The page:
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Amplatz v. Country Mutual Insurance Co.

United States District Court, D. Minnesota

June 25, 2015

Maria Amplatz, Plaintiff,
v.
Country Mutual Insurance Company, Defendant.

MEMORANDUM AND ORDER

PAUL A. MAGNUSON, District Judge.

This matter is before the Court on Plaintiff's Motion for a New Trial and to Alter or Amend the Judgment. For the reasons that follow, the Motion is denied.

BACKGROUND

In this lawsuit, Plaintiff Maria Amplatz sought to recover from her commercial insurance carrier, Defendant Country Mutual Insurance Company, for storm damage to two rental properties.[1] The properties at issue were the Game Farm Property, located at 1150 Game Farm Circle in Minnestrista, Minnesota, and the Cherry Avenue Property, located at 3838 Cherry Avenue in Mound, Minnesota. Country did not deny Amplatz coverage for the damage, but disputed the amount of the coverage and also whether it was obligated to make payments before Amplatz made the required repairs.

The matter was tried to a jury in January 2015. Amplatz asked the jury to award her more than $320, 000, while Country estimated the amount of damage to the properties was approximately $50, 000. On January 28, 2015, the jury awarded Amplatz $76, 095.90, as the "total cost to repair or replace, with new materials of like kind and quality, the damage covered by Amplatz's insurance policy" for damage to the exterior of her properties. (Verdict Form (Docket No. 183).) The jury determined that the interior of those properties had not suffered any covered damage as a result of the storm. (Id.)

After the verdict, as the parties had stipulated (Stipulation (Docket No. 171) at ΒΆ 3), the Court determined the amounts to be deducted from the verdict for the policy's deductible, amounts Country had already paid or agreed to pay for the damage, and prejudgment interest. (Apr. 15, 2015, Order (Docket No. 200).) This Motion followed the entry of judgment.

DISCUSSION

In evaluating a motion for a new trial under Rule 59(a), "[t]he key question is whether a new trial should [be] granted to avoid a miscarriage of justice." McKnight v. Johnson Controls, Inc., 36 F.3d 1396, 1400 (8th Cir. 1984). "In determining whether or not to grant a new trial, a district judge is not free to reweigh the evidence and set aside the jury verdict merely because the jury could have drawn different inferences or conclusions or because judges feel that other results are more reasonable." King v. Davis, 980 F.2d 1236, 1237 (8th Cir. 1992). The "trial judge may not usurp the functions of a jury." White v. Pence, 961 F.2d 776, 780 (8th Cir. 1992). "Rather, the trial court must believe... that the verdict was so contrary to the evidence as to amount to a miscarriage of justice." Butler v. French, 83 F.3d 942, 944 (8th Cir. 1996).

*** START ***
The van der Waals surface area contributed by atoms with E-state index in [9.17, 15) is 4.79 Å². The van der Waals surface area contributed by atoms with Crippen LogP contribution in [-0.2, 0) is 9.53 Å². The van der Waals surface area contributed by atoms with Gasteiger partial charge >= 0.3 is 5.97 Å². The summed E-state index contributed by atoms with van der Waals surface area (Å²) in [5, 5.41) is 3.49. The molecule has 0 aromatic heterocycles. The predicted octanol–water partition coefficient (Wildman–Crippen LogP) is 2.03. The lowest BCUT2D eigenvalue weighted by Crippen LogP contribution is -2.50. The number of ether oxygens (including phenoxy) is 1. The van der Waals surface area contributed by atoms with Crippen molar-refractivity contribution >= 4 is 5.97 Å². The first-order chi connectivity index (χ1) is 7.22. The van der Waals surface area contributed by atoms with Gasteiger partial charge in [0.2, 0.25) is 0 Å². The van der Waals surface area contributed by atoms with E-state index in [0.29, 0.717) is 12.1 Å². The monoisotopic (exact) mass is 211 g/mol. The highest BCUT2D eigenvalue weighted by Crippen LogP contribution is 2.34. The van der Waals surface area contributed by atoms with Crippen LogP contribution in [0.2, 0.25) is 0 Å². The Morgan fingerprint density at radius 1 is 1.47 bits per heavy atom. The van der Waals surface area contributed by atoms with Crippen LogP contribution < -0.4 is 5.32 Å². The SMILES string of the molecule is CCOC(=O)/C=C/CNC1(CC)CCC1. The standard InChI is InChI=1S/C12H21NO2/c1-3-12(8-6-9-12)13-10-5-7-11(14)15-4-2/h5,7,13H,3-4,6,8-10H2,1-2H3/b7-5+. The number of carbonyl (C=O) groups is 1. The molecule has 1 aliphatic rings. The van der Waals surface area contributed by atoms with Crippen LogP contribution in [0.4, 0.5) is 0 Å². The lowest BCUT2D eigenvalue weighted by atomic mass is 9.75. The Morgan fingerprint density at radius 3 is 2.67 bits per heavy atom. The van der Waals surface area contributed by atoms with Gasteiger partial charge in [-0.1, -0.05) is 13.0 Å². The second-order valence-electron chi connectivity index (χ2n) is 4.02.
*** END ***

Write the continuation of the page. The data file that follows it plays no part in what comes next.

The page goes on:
Amplatz's Motion raises a host of legal and evidentiary issues, challenging this Court's rulings on pretrial discovery, motions in limine, exclusion of evidence during trial, jury instructions, and post-judgment interest. Evidentiary errors warrant a new trial only when "the cumulative effect of the errors is to substantially influence the jury's verdict." Williams v. Kansas City, 223 F.3d 749, 755 (8th Cir. 2000). Legal errors may merit a new trial if "the verdict is so contrary to the preponderance of the evidence as to imply that the jury... acted under some mistake." In re Levaquin Prods. Liab. Litig., 700 F.3d 1161, 1166 (8th Cir. 2012). Errors in pretrial discovery rulings will merit a new trial only if "the errors complained of amount to a gross abuse of discretion resulting in fundamental unfairness." Bunting v. Sea Ray, Inc., 99 F.3d 887, 890 (8th Cir. 1996). And a new trial is appropriate for erroneous jury instructions "only if the error misled the jury or had a probable effect on its verdict." Hallmark Cards, Inc. v. Murley, 703 F.3d 456, 460 (8th Cir. 2013).

A motion to alter or amend the judgment "serve[s] the limited function of correcting manifest errors of law or fact or to present newly discovered evidence." United States v. Metro. St. Louis Sewer Dist., 440 F.3d 930, 934 (8th Cir. 2006). Rule 59(e) does not afford litigants with a "second bite at the apple" but rather gives them "an opportunity for relief in extraordinary circumstances." Dale and Selby Superette & Deli v. U.S. Dep't of Agric., 838 F.Supp. 1346, 1348 (D. Minn. 1993) (Doty, J.).

A. Pretrial Rulings

1. Discovery

Amplatz challenges Magistrate Judge Mayeron's decision to quash a subpoena Amplatz issued to a company that was not a party to the litigation when the subpoena issued. Country subsequently hired the company, Building Envelope Consultants, as an expert, and moved to quash the subpoena. Magistrate Judge Mayeron agreed with Country that Amplatz was not entitled to subpoena post-litigation documents from the company until the expert phase of discovery, and she granted the motion to quash as to that information. Amplatz did not appeal the motion-to-quash ruling to this Court. She now contends that the quashing of the subpoena caused her substantial prejudice.

As an initial matter, it is not clear whether Amplatz has abandoned her claim with regard to this pretrial ruling. She does not address it in her reply memorandum, thus perhaps conceding that Country's arguments that she misapprehended the ruling are correct. Because the ruling is discussed in Amplatz's opening brief, ...


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